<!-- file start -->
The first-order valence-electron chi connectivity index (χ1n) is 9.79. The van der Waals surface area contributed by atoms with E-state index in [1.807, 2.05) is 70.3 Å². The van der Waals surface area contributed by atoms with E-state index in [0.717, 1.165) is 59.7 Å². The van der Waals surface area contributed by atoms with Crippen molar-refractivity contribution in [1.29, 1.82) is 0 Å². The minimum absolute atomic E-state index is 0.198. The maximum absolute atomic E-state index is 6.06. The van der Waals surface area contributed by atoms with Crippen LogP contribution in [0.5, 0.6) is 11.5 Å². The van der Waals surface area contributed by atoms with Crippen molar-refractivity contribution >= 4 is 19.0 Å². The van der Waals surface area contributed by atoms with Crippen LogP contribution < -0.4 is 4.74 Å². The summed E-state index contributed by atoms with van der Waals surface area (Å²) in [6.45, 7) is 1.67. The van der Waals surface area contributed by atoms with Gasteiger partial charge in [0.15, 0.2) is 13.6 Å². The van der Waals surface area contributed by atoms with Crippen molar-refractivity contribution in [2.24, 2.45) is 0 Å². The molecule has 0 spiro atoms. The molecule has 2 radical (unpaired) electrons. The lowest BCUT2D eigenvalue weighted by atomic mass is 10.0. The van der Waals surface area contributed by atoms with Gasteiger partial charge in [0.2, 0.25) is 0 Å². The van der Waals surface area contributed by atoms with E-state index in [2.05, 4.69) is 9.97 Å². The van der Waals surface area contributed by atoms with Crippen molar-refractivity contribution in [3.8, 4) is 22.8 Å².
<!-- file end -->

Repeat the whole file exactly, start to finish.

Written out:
The first-order valence-electron chi connectivity index (χ1n) is 9.79. The van der Waals surface area contributed by atoms with E-state index in [1.807, 2.05) is 70.3 Å². The van der Waals surface area contributed by atoms with E-state index in [0.717, 1.165) is 59.7 Å². The van der Waals surface area contributed by atoms with Crippen molar-refractivity contribution in [1.29, 1.82) is 0 Å². The minimum absolute atomic E-state index is 0.198. The maximum absolute atomic E-state index is 6.06. The van der Waals surface area contributed by atoms with Crippen LogP contribution in [0.5, 0.6) is 11.5 Å². The van der Waals surface area contributed by atoms with Crippen molar-refractivity contribution >= 4 is 19.0 Å². The van der Waals surface area contributed by atoms with Crippen LogP contribution < -0.4 is 4.74 Å². The summed E-state index contributed by atoms with van der Waals surface area (Å²) in [6.45, 7) is 1.67. The van der Waals surface area contributed by atoms with Gasteiger partial charge in [0.15, 0.2) is 13.6 Å². The van der Waals surface area contributed by atoms with Crippen molar-refractivity contribution in [2.24, 2.45) is 0 Å². The molecule has 0 spiro atoms. The molecule has 2 radical (unpaired) electrons. The lowest BCUT2D eigenvalue weighted by atomic mass is 10.0. The van der Waals surface area contributed by atoms with Gasteiger partial charge in [0.2, 0.25) is 0 Å². The van der Waals surface area contributed by atoms with E-state index in [2.05, 4.69) is 9.97 Å². The van der Waals surface area contributed by atoms with Crippen molar-refractivity contribution in [3.8, 4) is 22.8 Å².